By Marty Loftin
Being “woke” is not enough.
If Americans want to defend the rights that others have fought so hard for, they cannot do it solely from the safety of their cell phone or computer.
Not all of the rights that many Americans hold dear came from the Constitution or the Bill of Rights. Caring people have engaged in political activism since 1776 to make the United States a more perfect union.
“Slacktivism” is a modern alternative to getting politically involved that is as ineffective as it sounds. Activists become deeply involved with an issue, but “slacktivists” do little more than just talking about the issue as a topic of discussion. While slacktivists think they might be sticking it to The Man by sharing/reblogging/retweeting a story, they leave The Man a convenient paper trail to follow.
If more people had been involved, the 2016 elections would have gone differently. Slacktivists enjoy the reassuring feeling that they are making a difference for a cause that fits their interest, without the inconvenient aspects of real activism, such as being brutalized by the police, arrest, sacrifice or hard work.
Internet access has united people around the world and is a tool for staging massive political movements. The Arab Spring of 2010 used Twitter and other forms of social media to organize a wave of revolutions across the Arab world. But the Arab Spring would not have had any impact if people just stayed at home on their phones and computers. People on the streets carried the day.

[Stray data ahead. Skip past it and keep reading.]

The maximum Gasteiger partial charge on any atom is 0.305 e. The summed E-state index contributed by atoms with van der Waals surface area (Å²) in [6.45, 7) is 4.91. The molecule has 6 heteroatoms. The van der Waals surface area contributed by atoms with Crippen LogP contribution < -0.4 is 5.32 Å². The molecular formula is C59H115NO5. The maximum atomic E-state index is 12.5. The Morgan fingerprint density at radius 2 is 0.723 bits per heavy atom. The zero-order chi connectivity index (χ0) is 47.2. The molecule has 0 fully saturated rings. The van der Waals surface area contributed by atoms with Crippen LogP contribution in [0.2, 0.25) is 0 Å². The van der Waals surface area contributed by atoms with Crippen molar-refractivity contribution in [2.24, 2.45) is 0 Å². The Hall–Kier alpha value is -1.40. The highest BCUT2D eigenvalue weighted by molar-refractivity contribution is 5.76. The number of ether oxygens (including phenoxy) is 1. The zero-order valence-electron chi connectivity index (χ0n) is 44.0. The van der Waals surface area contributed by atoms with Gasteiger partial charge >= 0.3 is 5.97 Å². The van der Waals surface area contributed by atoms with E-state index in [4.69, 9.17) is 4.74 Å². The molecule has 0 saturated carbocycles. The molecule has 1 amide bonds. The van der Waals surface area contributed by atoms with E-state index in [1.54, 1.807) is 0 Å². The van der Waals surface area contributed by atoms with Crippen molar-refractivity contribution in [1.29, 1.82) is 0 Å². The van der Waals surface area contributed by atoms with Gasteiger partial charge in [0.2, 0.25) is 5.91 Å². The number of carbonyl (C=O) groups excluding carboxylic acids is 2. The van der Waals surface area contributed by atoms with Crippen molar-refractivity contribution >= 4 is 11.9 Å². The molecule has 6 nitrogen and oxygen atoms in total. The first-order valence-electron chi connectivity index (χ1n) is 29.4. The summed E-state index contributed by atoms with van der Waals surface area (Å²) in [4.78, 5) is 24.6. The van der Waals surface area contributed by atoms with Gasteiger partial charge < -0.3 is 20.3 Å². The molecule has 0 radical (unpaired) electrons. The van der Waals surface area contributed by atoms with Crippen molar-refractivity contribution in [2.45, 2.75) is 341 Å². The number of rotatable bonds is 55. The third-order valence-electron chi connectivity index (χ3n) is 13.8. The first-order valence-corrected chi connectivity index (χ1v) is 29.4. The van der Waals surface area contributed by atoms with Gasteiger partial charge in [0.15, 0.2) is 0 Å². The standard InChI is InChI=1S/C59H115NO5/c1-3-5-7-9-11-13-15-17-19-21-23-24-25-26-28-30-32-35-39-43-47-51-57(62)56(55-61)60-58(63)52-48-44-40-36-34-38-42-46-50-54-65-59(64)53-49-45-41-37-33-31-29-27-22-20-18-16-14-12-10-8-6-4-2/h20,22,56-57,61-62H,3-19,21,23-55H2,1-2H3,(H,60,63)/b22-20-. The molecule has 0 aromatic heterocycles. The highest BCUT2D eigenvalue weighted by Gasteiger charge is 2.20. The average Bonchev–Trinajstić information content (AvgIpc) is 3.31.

On the day after President Donald Trump was sworn into office, the largest single-day protest in U.S. history blossomed across the country, uniting people against the divisive identity politics that has plagued Americans.
Erica Chenoweth of the University of Denver and Jeremy Pressman at the University of Connecticut went through the grueling task of tracking down figures from across the country by tallying head counts from newspapers and other sources. She estimated that between 3.33 million and 4.63 million individuals participated in the Women’s March on Washington (and many other places) to show intersectional solidarity among the different communities that Trump had targeted.
With the success of the Women’s March, the organizers have announced that another demonstration called “A Day Without A Woman” is on the horizon.
Unlike the Arab Spring, the huge protests against Trump have yet to result in a coup or revolution.
Trump and those that tell him what to do are waging war against the American public through a campaign of disinformation.
Even though the Figurehead-in-Chief’s administration wishes to divide the country along lines of race, religion, gender or nationality, contempt for the current president is a powerful uniting force. Professional media is slowly adapting to White House deceptions. While Trump might not be called out as a delusional liar on live television anytime soon, it is important to inform people that he lies constantly and so do his advisers.
That rebellious energy must be used wisely because the Trump administration will use any whiff of violent protest as an excuse to crack down on the loyal opposition.
At Berkley non-violent protesters have already been slandered by right-wing outlets that claimed that they “turned violent” when a white-nationalist provocateur/professional Internet troll was invited to speak by the College Republicans.